There comes a time in every person's life when they must step back and take stock of a project truck. When you're so deep, deep, deep into a project that you can't see the light at the end of the work bench, when your wife dare not enter the garage for fear of being pelted by a flying Crescent wrench, when the money runs out and all hope is lost, you have to make a decision. You can either cut your losses and run as fast as you can away from that hole in the garage draining your pocketbook, run just as fast to the bar to spend your last buck on some suds to drown your sorrows, or simply take a break from the madness and pick up where you left off when you're in a better place, mentally. Each alternative has its merits, although we've never seen beer magically make bodywork disappear, and running away from home doesn't look too cool once you're out of high school. God knows we've seen quite a few projects change hands when the money runs out. We've also seen a bunch just wither away into a pile of rust after being pushed outside into the elements, only to be forgotten. Either scenario is a dismal end to something that had all the potential in the world to be a fun truck to drive, if you could just see it through to the end.

The following pages of Sport Truck are dedicated to some folks who have a great shot at seeing their projects through. Some are further along than others, and there's always a chance that a few won't make it to that magical land of painted sheetmetal and completed interiors. But, each owner has one thing in common: They are all nuts. These are arguably the most hardcore sport truck owners and builders on the planet. The trucks you are about to see are sick and wrong and we love them for it. They are long-term labors of love. Some have been under construction for five years or more. We'd be surprised to see a daily driver among this lot, even though a few are being built to be driven hard and fast. We have everything from insanely fast turbo'd mini-trucks to ultra-hammered fullsizes, so there's bound to be something you can glean inspiration from. So, sit back, relax, and hit the fan in the bathroom, because you're gonna be here for awhile drooling over the detail work of the best project trucks in America.

Way back in 1992-you know, back when those Wayne's World movies were out-GMC offered factory GT conversions for lowly Sonoma pickup owners, who wished they owned a Syclone but couldn't come up with the cash for the all-wheel-drive turbo'd terror. This isn't one of those trucks. It isn't even a real Syclone. It is much better than either of those trucks, and while we don't normally get all wishy-washy over trucks with ground effects stuck to the sheetmetal, this is a special occasion. Nearly a decade after the debut of the Sonoma GT, Jacqueline McGuire was cool enough to buy her husband, Martin, a Sonoma as a Christmas present. The Sonoma had 164,000 miles on the clock and looked nothing like what you see here, but it offered a canvas Martin could improve upon and tinker with. The birth of his daughter, Mackenzie, meant the project would sit another two years, though, before Martin had the time and money to begin modifying it. In the meantime, Martin scoured magazines and the internet for inspiration.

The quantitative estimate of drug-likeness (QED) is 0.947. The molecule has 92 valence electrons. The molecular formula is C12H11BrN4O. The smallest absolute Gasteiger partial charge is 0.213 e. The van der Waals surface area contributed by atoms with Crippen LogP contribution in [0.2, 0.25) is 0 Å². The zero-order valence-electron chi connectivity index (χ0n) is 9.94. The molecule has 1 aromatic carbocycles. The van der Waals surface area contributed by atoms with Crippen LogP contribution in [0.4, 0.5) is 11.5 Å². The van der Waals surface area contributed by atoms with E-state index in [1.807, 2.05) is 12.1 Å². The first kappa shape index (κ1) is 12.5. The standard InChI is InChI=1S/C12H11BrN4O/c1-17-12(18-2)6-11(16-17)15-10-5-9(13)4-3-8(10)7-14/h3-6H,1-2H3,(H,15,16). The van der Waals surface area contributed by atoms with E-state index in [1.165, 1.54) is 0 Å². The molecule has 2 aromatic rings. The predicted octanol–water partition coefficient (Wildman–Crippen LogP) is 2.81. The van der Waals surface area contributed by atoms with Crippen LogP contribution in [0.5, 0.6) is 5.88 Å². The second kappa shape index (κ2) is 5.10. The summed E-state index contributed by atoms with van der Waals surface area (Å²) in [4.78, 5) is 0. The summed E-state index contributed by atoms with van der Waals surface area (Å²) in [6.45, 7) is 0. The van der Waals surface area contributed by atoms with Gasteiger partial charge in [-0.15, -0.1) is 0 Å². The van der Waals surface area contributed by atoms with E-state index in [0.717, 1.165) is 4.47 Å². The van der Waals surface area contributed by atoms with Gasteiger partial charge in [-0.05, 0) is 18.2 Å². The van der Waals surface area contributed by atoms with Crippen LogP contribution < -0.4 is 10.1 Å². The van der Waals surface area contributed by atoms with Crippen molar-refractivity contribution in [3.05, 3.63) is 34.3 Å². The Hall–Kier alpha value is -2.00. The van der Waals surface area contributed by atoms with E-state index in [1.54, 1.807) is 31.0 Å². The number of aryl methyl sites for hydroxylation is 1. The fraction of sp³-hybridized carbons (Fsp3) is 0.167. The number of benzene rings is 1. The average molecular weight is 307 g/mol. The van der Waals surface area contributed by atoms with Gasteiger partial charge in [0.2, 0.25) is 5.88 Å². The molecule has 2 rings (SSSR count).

Ironically, it was right around Christmas in 2004 that the project really grew some legs and took off. Martin called Rad Rides By Troy looking for advice on a paint scheme and formed a friendship there with painter Bob Thrash. Bob promised Martin a rendering and, two months later, delivered the goods. Martin was so taken by the artwork that he decided the rest of the truck needed to be just as cool. His goal immediately changed from building a nice daily driver to constructing the most amazing ode to a Syclone anyone has ever laid eyes on.

Eager to put his excellent project management abilities to work, Martin contacted his friends at Competition Fabrication to lay out the plan to build a GT clone with the temperament of a Syclone, but with one other key ingredient: This truck would have a very pronounced street-rod influence. That influence took the entire build to a level most never attain. The guys at Competition Fabrication are responsible for the majority of the work on Martin's ride. CF revamped the chassis to not only bring the body down to a respectable level but also to make good use of nearly 800 hp that Martin had waiting. The company also cleaned up the lines of the truck with smooth body mods.

This motor is the bomb, plain and simple. It's lightweight and makes a ton of usable power, and you can't deny the appeal of twin hairdryers staggered across the engine bay. The power never goes to waste because a beefed-up 4l80-E AOD tranny transfers the ponies to a custom driveline and 9-inch rearend. Out back, 12 inches of rubber put it all to the ground, and a rollcage stiffens up the center of the frame. An adjustable parallel four-link is in place so that the truck maintains control during hard launches. It's one hell of a package.

Martin is on track to have this deal up and running by the time you read this. He's also making an appointment with the body shop shortly thereafter, so with any luck we'll get to go for a ride in this beast next summer. We'll have great snaps of his ride to bring you in 2007.